This is a noble statement, but it would mean more if the TTC were already addressing issues of accessibility and equity in access to Presto, notably in the challenge of loading value and maintaining one’s account despite the scarcity of locations. This comes up in deputations at Board meetings, and it is rare that this gets a sympathetic response from the Board or management. It’s hard to fix problems when you don’t acknowledge that they exist.
Affordability is a separate issue tied directly to fare structures, subsidies and discounts. This may seem churlish, but there will always be people for whom any payment is a burden. The policy challenge is to find a point of balance between reduced fares as the means of addressing this burden, and supplementing income via other means. For example, the two hour transfer was a big help for riders doing “trip chaining”, but it was introduced only for Presto users. It is not specifically an anti-poverty tool, but it is of benefit to riders who live by hop-on, hop-off travel much as auto drivers think nothing of stopping at multiple locations enroute on a longer trip.
The “Fair Pass” for low-income riders comes with the Seniors’ fare tariff, but this means that it has no value to low-income seniors (or students) who already get that discount. A technical issue here is the number of fare structures Presto can support and the fact that there is only really one available for any class of discounted fare. Toronto could not reduce the “fair pass” pricing even if it wanted to. (As a separate matter, it is doubtful whether that pass will be extended to a much wider group as originally planned given the city’s financial state.)
On October 24, 2019, the Board moved a motion to complete a Fare Collection Request for Information (RFI). The RFI will help the TTC determine new service providers and technologies, including open payment, being used by transit properties worldwide. The intent is to provide customers with a modern, efficient and customer focused fare collection system. [p 3]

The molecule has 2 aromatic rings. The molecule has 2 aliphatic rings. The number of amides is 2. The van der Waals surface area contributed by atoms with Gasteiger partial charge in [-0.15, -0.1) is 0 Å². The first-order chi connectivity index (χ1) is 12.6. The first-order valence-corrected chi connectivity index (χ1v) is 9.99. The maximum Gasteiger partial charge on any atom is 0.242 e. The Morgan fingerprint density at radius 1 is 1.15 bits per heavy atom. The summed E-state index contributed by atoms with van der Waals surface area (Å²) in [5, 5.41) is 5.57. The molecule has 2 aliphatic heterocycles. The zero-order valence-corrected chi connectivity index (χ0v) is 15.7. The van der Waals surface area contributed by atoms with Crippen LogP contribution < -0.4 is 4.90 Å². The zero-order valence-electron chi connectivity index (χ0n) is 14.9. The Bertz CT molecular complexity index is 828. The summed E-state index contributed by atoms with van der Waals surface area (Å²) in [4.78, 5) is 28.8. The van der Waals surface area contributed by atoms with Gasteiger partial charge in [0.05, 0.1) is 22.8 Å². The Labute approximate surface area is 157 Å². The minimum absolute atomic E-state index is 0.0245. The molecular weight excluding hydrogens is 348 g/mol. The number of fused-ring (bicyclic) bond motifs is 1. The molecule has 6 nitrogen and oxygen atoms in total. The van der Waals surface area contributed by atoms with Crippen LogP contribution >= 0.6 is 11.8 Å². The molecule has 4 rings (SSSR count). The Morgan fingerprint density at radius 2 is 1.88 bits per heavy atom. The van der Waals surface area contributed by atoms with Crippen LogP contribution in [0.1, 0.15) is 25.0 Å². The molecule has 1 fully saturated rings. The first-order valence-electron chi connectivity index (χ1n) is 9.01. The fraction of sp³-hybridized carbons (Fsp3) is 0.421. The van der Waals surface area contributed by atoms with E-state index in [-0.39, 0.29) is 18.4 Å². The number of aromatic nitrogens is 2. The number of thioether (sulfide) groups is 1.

There is no polite way to say this. Assuming that industry players will even bother to respond, this is an indictment of Presto’s current relationship with the TTC and a clear statement that the TTC does not expect improvements from that quarter. Unfortunately Ontario has a long history of confusing “innovation” with development of technology products that are almost inevitably out of date before they go to market, as opposed to making the best use of what is available with strong, established performance and capabilities in other cities.
Since 2012, the TTC has had an agreement with Metrolinx for the PRESTO fare card system, with the contract ending in 2027. The agreement also has an option to extend for one additional year at Metrolinx’s discretion and an additional four years by mutual agreement. The implementation of this system was based on existing fare structures and fare collection models. The TTC did not have a comprehensive fare strategy that had clearly-defined goals, which over time has showed some limitations in addressing customer needs. There have also been delays in implementing critical functionalities, including open payments, that have further limited customer fare choices and the implementation of new fare policies.
“The TTC is continuing to work with PRESTO in the interim on upgrades and modernizing the TTC’s fare collection system, including the implementation of open payments. However major changes or new developments to fare collection must be informed by the work being completed on the 5-Year Fare Policy and 10-Year Fare Collection Outlook. It is imperative that future fare policy goals are clearly identified through this strategy development, and from key stakeholder discussions. [p 4]